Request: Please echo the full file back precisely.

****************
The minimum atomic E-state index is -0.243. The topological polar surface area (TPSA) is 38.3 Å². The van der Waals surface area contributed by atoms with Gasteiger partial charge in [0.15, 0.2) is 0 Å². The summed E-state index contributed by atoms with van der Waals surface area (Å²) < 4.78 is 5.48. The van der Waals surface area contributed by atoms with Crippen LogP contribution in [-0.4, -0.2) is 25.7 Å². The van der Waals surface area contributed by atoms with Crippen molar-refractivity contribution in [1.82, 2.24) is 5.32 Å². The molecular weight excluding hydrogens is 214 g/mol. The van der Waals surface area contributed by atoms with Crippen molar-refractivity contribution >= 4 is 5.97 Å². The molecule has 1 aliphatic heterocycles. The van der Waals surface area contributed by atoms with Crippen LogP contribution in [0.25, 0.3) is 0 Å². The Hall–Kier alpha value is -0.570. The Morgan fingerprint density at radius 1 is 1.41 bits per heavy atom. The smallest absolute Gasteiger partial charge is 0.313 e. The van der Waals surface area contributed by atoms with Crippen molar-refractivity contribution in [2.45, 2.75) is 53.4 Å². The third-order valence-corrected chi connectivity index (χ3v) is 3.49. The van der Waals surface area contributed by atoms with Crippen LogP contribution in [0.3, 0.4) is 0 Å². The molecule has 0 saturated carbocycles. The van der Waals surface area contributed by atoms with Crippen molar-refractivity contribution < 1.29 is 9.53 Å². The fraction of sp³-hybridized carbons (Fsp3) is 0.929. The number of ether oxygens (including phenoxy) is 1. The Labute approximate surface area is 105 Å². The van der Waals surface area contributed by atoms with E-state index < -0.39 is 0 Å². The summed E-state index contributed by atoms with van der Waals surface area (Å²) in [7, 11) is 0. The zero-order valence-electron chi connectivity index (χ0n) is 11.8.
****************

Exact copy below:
The minimum atomic E-state index is -0.243. The topological polar surface area (TPSA) is 38.3 Å². The van der Waals surface area contributed by atoms with Gasteiger partial charge in [0.15, 0.2) is 0 Å². The summed E-state index contributed by atoms with van der Waals surface area (Å²) < 4.78 is 5.48. The van der Waals surface area contributed by atoms with Crippen LogP contribution in [-0.4, -0.2) is 25.7 Å². The van der Waals surface area contributed by atoms with Crippen molar-refractivity contribution in [1.82, 2.24) is 5.32 Å². The molecular weight excluding hydrogens is 214 g/mol. The van der Waals surface area contributed by atoms with Crippen molar-refractivity contribution >= 4 is 5.97 Å². The molecule has 1 aliphatic heterocycles. The van der Waals surface area contributed by atoms with Crippen LogP contribution in [0.25, 0.3) is 0 Å². The Hall–Kier alpha value is -0.570. The Morgan fingerprint density at radius 1 is 1.41 bits per heavy atom. The smallest absolute Gasteiger partial charge is 0.313 e. The van der Waals surface area contributed by atoms with Crippen molar-refractivity contribution in [2.45, 2.75) is 53.4 Å². The third-order valence-corrected chi connectivity index (χ3v) is 3.49. The van der Waals surface area contributed by atoms with Crippen LogP contribution in [0.3, 0.4) is 0 Å². The molecule has 0 saturated carbocycles. The van der Waals surface area contributed by atoms with Crippen molar-refractivity contribution < 1.29 is 9.53 Å². The fraction of sp³-hybridized carbons (Fsp3) is 0.929. The number of ether oxygens (including phenoxy) is 1. The Labute approximate surface area is 105 Å². The van der Waals surface area contributed by atoms with E-state index < -0.39 is 0 Å². The summed E-state index contributed by atoms with van der Waals surface area (Å²) in [7, 11) is 0. The zero-order valence-electron chi connectivity index (χ0n) is 11.8.